No band better traverses themes of failed relationships, the melodic cacophony of dysfunction, and the truthfulness of heart wrenching, teeth clenching, tear drenching emotive rock better than The Antlers. This Brooklyn, New York, based lo-fidelity, Indie/folk/rock band led by guitarist and vocalist Peter Silberman simultaneously delivers a punch to the gut, a stab to the heart, and a mind blowing narrative nearly too incredible for words. Listen for yourself with the following 10 Best The Antlers Songs:
2. VCR (The xx Cover)
3. Putting The Dog To Sleep
4. In The Attic
6. The Universe Is Going To Catch You
9. I Don’t Want Love
The Antlers originated as a solo project from Silberman’s bedroom after he relocated to the Big Apple during 2006. Writing and recording material in a “kamikaze” style, Silberman fantastically (and fanatically) created content for two albums in a short amount of time. The first album, titled “Uprooted,” was a self released, self recorded journey into Silberman’s experiences and struggles as a musician. The second “In the Attic Of The Universe,” featured Silberman’s discontent with his solitary lifestyle. Produced by label Fall Records on November 6, 2007. “In The Attic...” includes heavy themes of loneliness woven with a metaphysical fascination set to the sound of well crafted musicianship. Interestingly, Silberman noted during an early interview that he was experiencing “religious misdirection” and sinking in a “low point” in his life which was only alleviated by pondering the vastness of the universe while he worked on materials for the album.
The good news is that Silberman’s efforts and loneliness quickly transformed when drummer Michael Lerner and multi-instrumentalist Darby Cicci joined the band.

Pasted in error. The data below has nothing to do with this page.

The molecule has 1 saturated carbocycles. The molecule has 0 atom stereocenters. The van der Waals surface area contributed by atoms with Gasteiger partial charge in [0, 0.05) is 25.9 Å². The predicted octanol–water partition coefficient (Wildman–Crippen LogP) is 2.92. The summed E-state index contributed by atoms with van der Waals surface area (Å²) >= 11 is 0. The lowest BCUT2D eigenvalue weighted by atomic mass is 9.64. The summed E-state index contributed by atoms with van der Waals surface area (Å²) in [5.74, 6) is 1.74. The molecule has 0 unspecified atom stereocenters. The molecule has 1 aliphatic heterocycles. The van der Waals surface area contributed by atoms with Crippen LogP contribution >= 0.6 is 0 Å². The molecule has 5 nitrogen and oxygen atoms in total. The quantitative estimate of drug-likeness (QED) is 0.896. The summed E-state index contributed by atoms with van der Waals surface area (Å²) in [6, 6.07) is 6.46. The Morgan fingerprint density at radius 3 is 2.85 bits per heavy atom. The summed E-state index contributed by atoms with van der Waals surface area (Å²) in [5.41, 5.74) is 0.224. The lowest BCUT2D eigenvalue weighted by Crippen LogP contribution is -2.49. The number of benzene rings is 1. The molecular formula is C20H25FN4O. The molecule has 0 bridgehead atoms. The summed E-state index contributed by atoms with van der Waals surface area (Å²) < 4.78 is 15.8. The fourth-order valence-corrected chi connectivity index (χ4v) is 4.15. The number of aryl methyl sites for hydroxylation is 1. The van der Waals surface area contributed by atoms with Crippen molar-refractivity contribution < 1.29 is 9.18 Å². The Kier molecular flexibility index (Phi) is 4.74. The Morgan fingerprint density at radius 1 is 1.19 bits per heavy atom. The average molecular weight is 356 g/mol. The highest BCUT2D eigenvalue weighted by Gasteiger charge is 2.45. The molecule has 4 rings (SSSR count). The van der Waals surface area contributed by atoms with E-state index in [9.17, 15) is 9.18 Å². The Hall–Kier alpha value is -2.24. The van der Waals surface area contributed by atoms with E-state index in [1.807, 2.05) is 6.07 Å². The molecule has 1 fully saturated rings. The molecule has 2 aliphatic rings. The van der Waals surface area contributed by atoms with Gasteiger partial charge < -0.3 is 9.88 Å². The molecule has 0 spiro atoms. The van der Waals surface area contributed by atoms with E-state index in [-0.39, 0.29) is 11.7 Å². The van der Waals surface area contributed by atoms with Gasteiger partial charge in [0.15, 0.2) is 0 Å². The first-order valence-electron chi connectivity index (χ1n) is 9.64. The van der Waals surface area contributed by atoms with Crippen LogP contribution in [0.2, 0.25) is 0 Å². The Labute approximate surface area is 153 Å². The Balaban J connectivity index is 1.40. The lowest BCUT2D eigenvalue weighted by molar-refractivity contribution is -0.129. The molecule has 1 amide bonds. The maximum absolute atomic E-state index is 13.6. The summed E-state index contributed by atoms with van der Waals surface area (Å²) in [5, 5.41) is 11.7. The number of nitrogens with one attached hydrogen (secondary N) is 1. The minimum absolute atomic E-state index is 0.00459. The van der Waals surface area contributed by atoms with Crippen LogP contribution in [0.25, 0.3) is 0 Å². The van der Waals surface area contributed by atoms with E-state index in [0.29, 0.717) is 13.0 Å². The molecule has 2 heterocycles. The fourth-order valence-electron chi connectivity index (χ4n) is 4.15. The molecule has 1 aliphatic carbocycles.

Together the trio pounded listeners with what Billboard best describes as a unique “colossal-sounding chamber pop” sound. With Silberman playing harmonica, harp, accordion, and keyboards in addition to vocals and drums, Lerner on percussion, and Cicci on bass, vocals, trumpet, banjo, keyboards, and synthesizers, the Antlers evolved into one of the more powerful bands of this century.
Based on Silberman’s previously written but not yet recorded material, the trio quickly recorded and released two EPs, Cold Water and New York Hospitals. The addition of Justin Stivers on bass guitar polished the EPs and helped the group turn the material into a full length album titled “Hospice.” Self released during March 2009, the album quickly sold out, and the band later confessed that, at the time, they had “bit off more than they could chew.”
Through the analogy of a terminally ill patient and a Hospice worker, the profound quality of “Hospice” and its depiction of an unravelling emotionally abusive relationship, gripped the hearts of fans and critics. The album secured The Antlers’ foothold on the road to success and was quickly signed by Frenchkiss Records. The New York based label re-released Hospice (in remastered form) on August 18, 2009 and earned the group tremendous attention. The album was included on NPR’s Best Of 2009 album list, earned high praise from industry giant Pitchfork, and landed among the Top 70 Best Ever Albums of the 2000s.
During 2010, the group became the opening act for Indie rockers The National and also began headlining their own tour (for which Timothy Mislock joined the group on bass and guitar.) In addition to playing live, the band produced two music videos, and then returned to the studio to record material for its third album. The May 10, 2011 release of “Burst Apart” highlighted the band’s more refined yet customarily highly emotive, heart rendering style. Tracks like “Putting The Dog To Sleep” and “I Don’t Want Love” evoked, enticed, and enchanted listeners and critics. The album paved the way for the Antler’s first appearance on Late Night With Jimmy Fallon just months later, on September 6, 2011, with their performance of “I Don’t Want Love.”
In the days since, The Antlers have focused on progress. The group returned to the studio to record and delivered a powerful performance at the 2011 SXSW Festival. The group also continued to tour then went on to record and release its fourth album, titled “Together.” With emerging maturity of sound, steady beats, and an ethereal distortion, the album continued in the success of previous albums. Songs like “Tongue Tied” and it’s eighteen minute re-mix/jam track “Parenthesis,” plus an incredible cover of The xx’s “VCR,” the album further proves The Antler’s place in the spotlight and provided the space to explore. During 2012, the group’s release of the smokily sensual “Crest,” the spacey surreality of “Zelda,” and the horn-filled eerily comfortableness of “Drift Dive” singles will provide a great foundation for the Antlers’ fifth album.